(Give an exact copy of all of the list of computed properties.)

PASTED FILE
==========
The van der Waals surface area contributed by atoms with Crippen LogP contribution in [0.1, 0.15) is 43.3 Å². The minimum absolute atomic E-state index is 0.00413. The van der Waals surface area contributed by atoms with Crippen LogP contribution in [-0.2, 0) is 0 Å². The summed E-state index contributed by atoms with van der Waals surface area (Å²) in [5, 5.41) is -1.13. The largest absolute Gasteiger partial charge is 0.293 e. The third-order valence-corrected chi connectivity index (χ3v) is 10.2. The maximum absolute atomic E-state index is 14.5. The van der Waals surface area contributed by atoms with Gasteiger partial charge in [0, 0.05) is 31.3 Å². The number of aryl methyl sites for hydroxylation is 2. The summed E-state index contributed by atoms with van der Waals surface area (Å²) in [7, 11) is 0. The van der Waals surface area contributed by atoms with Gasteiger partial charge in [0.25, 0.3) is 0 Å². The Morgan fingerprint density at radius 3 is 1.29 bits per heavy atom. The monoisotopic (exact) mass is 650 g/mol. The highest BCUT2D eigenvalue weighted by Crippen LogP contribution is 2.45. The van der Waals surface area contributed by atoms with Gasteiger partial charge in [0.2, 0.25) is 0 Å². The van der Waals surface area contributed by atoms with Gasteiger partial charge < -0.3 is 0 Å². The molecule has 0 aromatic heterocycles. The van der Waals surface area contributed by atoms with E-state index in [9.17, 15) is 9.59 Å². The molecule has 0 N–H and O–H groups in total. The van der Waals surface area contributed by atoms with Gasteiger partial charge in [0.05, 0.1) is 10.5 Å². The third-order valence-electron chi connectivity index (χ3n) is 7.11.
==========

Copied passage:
The van der Waals surface area contributed by atoms with Crippen LogP contribution in [0.1, 0.15) is 43.3 Å². The minimum absolute atomic E-state index is 0.00413. The van der Waals surface area contributed by atoms with Crippen LogP contribution in [-0.2, 0) is 0 Å². The summed E-state index contributed by atoms with van der Waals surface area (Å²) in [5, 5.41) is -1.13. The largest absolute Gasteiger partial charge is 0.293 e. The third-order valence-corrected chi connectivity index (χ3v) is 10.2. The maximum absolute atomic E-state index is 14.5. The van der Waals surface area contributed by atoms with Gasteiger partial charge in [0, 0.05) is 31.3 Å². The number of aryl methyl sites for hydroxylation is 2. The summed E-state index contributed by atoms with van der Waals surface area (Å²) in [7, 11) is 0. The van der Waals surface area contributed by atoms with Gasteiger partial charge in [0.25, 0.3) is 0 Å². The Morgan fingerprint density at radius 3 is 1.29 bits per heavy atom. The monoisotopic (exact) mass is 650 g/mol. The highest BCUT2D eigenvalue weighted by Crippen LogP contribution is 2.45. The van der Waals surface area contributed by atoms with Gasteiger partial charge in [0.2, 0.25) is 0 Å². The van der Waals surface area contributed by atoms with Gasteiger partial charge < -0.3 is 0 Å². The molecule has 0 aromatic heterocycles. The van der Waals surface area contributed by atoms with E-state index in [9.17, 15) is 9.59 Å². The molecule has 0 N–H and O–H groups in total. The van der Waals surface area contributed by atoms with Gasteiger partial charge in [0.05, 0.1) is 10.5 Å². The third-order valence-electron chi connectivity index (χ3n) is 7.11.